The polymers could be either thermosets or thermoplastics. Examples of Thermosets would be Epoxy, Polyester, and Polyurethane. Examples of thermoplastics would be ABS, Nylon, Polyether, and Polypropylene. Matrix materials for metal fibers could consist of certain polymers or metals such as Aluminum.

Many processes could be used for making the composite 1606 sleeve such as hand lay up, Resin transfer molding (RTM), Vacuum Bagging, Autoclave, and Filament winding.

An example of such a bat 1600 is as follows. One would form a bat 1600 consisting of an aluminum frame 1602 and aluminum shell 1604. A Kevlar and glass fiber sock would be adhered to the aluminum shell 1604. The sock would be constructed in such a manner that both ends would be made of heavy glass and the middle of the sock would be made of light Kevlar. The bat 1600 would be put into a mold and epoxy would be injected into the mold using an RTM process. The composite 1606 would then be cured and undergo various finishing operations for cleanup and cosmetics.

The varying weights of the different fibers would give a hitting portion of the bat 1600 with varying weight. Similar to perimeter weighting in golf club design, a hitting surface of a bat 1600 would be the end result. The heavier glass fiber composite 1606 would be on both ends of the composite 1606 shell. A lightweight Kevlar composite 1606 in the main hitting area would lead to lighter hitting area than the surrounding barrel 1608 portions giving a more forgiving (bigger sweet spot) hitting area. Preferably, taper region 1618 and distal region 1614 is fiberglass while middle region 1616 is Kevlar. However, if no shell is used to cover barrel, composite may be placed over barrel of frame.

Embodiment 7 is shown in FIGS. 17a and 17 b. This bat 1700 is constructed with an Aluminum frame 1702, or Aluminum frame 1702, and aluminum shell 1704 on the outside of the aluminum frame 1702 in the barrel 1708 and portion of the taper 1710 only without covering the handle 1712. Composite 1706 would be applied to the barrel 1708 section and portion of the taper 1710 only. The aluminum could be substituted with MMC, Foam, Wood, Plastic, Titanium, Steel, or any other solid structure that will maintain a bat 1700 shape. Shell 1704 has taper region 1720, middle region 1718, and distal region 1716.

The composite 1706 could be either a polymer matrix composite 1706 or a metal matrix composite 1706. The fibers used in the polymer matrix composite 1706 could consist of aramid (such as Kevlar), carbon, glass, or metal fibers (Aluminum, Titanium or Boron). These fibers can consist varying weights (having to do with thickness and weight) such as light, medium, or heavy. These fibers can either be dry fiber or pre-impregnated. The fibers could be in any orientation between 0° to 90° and every angle between in both plus and minus direction. The fibers can be continuous or chopped.

The polymers could be either thermosets or thermoplastics. Examples of Thermosets would be Epoxy, Polyester, and Polyurethane. Examples of thermoplastics would be ABS, Nylon, Polyether, and Polypropylene. Matrix materials for metal fibers could consist of certain polymers or metals such as Aluminum.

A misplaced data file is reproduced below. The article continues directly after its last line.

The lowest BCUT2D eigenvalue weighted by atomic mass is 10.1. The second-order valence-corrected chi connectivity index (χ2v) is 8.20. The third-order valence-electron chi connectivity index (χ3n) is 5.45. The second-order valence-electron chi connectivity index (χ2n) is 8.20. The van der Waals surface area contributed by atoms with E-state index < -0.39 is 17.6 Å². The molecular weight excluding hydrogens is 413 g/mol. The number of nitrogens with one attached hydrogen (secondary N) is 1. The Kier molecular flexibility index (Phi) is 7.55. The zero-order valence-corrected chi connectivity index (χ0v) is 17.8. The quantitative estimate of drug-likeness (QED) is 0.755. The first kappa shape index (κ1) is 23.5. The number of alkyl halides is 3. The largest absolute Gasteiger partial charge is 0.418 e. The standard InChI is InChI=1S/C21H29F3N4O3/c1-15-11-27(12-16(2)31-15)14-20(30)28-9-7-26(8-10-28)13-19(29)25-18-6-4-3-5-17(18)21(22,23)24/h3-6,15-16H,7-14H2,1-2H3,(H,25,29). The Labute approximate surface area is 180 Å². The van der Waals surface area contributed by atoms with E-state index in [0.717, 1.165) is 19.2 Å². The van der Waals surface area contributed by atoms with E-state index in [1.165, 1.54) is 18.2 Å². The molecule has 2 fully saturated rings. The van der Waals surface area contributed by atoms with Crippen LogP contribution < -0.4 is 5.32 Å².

Many processes could be used for making the composite 1706 sleeve such as hand lay up, Resin transfer molding (RTM), Vacuum Bagging, Autoclave, and Filament winding.

An example of such a bat 1700 is as follows. One would form a bat 1700 consisting of an aluminum frame 1702 and aluminum shell 1704. A carbon sock would be adhered to the aluminum shell 1704. The sock would be constructed in such a manner that both ends would be made of heavy carbon and the middle of the sock would be made of light carbon. The bat 1700 would be put into a mold and epoxy would be injected into the mold using an RTM process. The composite 1706 would then be cured and undergo various finishing operations for cleanup and cosmetics.

The composite 1706 could be constructed in such a way that the sweet spot is thinner than the rest of the barrel 1708 giving more trampoline effect. Similar to perimeter weighting in golf club design, an enhanced hitting surface of a bat 1700 would be the end result. The heavier carbon composite 1706 would be on both ends 1716, 17120 of the composite 1706 shell 1704. A lightweight carbon composite 1706 in the main hitting area 1718 would lead to lighter hitting area 1718 than the surrounding barrel 1708 portions giving a more forgiving (bigger sweet spot) hitting area.

Embodiment 8 is shown in FIG. 18. This bat 1800 is constructed with an Aluminum frame 1802 and aluminum shell 1804 on the outside of the aluminum frame 1802 in the barrel 1808 and portion of the taper 1810 only without covering the handle 1812. Composite 1806 would be applied to the barrel 1808 section and possibly into a portion of the taper 1810 only without covering the handle 1812. The aluminum could be substituted with MMC, Foam, Wood, Plastic, Titanium, Steel, or any other solid structure that will maintain a bat 1800 shape.

The composite 1806 could be either a polymer matrix composite 1806 or a metal matrix composite 1806. The fibers used in the polymer matrix composite 1806 could consist of aramid (such as Kevlar), carbon, glass, or metal fibers (Aluminum, Titanium or Boron). These fibers can consist varying weights (having to do with thickness and weight) such as light, medium, or heavy. These fibers can either be dry fiber or pre-impregnated. The fibers could be in any orientation between 0° to 90° and every angle between in both plus and minus direction. The fibers can be continuous or chopped. Preferably, heavy carbon would be used to cover distal region 1716 and taper region 1729 while light carbon covers middle region 1718.

The polymers could be either thermosets or thermoplastics. Examples of Thermosets would be Epoxy, Polyester, and Polyurethane. Examples of thermoplastics would be ABS, Nylon, Polyether, and Polypropylene. Matrix materials for metal fibers could consist of certain polymers or metals such as Aluminum.